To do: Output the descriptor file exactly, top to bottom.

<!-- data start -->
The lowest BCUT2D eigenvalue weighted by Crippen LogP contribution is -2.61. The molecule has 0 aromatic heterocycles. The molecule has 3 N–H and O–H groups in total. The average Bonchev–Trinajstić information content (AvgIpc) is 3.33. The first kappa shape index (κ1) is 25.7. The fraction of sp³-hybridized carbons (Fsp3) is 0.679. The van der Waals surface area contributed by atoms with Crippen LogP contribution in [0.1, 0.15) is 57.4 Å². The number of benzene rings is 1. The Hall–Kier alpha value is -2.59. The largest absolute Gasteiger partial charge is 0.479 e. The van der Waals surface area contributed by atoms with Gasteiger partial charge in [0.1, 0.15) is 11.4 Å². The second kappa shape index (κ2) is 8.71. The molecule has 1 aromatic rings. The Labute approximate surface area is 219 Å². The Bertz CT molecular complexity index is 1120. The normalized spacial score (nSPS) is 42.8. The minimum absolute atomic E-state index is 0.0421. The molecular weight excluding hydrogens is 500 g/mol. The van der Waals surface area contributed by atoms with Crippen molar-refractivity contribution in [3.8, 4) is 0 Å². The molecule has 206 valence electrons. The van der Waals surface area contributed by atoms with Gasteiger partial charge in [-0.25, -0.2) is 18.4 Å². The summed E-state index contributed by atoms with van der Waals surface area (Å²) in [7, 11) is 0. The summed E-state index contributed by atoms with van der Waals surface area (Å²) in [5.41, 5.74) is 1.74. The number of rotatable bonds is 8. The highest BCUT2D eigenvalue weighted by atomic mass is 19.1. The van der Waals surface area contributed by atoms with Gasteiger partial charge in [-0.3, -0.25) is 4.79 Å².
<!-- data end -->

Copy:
The lowest BCUT2D eigenvalue weighted by Crippen LogP contribution is -2.61. The molecule has 0 aromatic heterocycles. The molecule has 3 N–H and O–H groups in total. The average Bonchev–Trinajstić information content (AvgIpc) is 3.33. The first kappa shape index (κ1) is 25.7. The fraction of sp³-hybridized carbons (Fsp3) is 0.679. The van der Waals surface area contributed by atoms with Crippen LogP contribution in [0.1, 0.15) is 57.4 Å². The number of benzene rings is 1. The Hall–Kier alpha value is -2.59. The largest absolute Gasteiger partial charge is 0.479 e. The van der Waals surface area contributed by atoms with Gasteiger partial charge in [0.1, 0.15) is 11.4 Å². The second kappa shape index (κ2) is 8.71. The molecule has 1 aromatic rings. The Labute approximate surface area is 219 Å². The Bertz CT molecular complexity index is 1120. The normalized spacial score (nSPS) is 42.8. The minimum absolute atomic E-state index is 0.0421. The molecular weight excluding hydrogens is 500 g/mol. The van der Waals surface area contributed by atoms with Crippen molar-refractivity contribution in [3.8, 4) is 0 Å². The molecule has 206 valence electrons. The van der Waals surface area contributed by atoms with Gasteiger partial charge in [-0.25, -0.2) is 18.4 Å². The summed E-state index contributed by atoms with van der Waals surface area (Å²) in [7, 11) is 0. The summed E-state index contributed by atoms with van der Waals surface area (Å²) in [5.41, 5.74) is 1.74. The number of rotatable bonds is 8. The highest BCUT2D eigenvalue weighted by atomic mass is 19.1. The van der Waals surface area contributed by atoms with Gasteiger partial charge in [-0.3, -0.25) is 4.79 Å².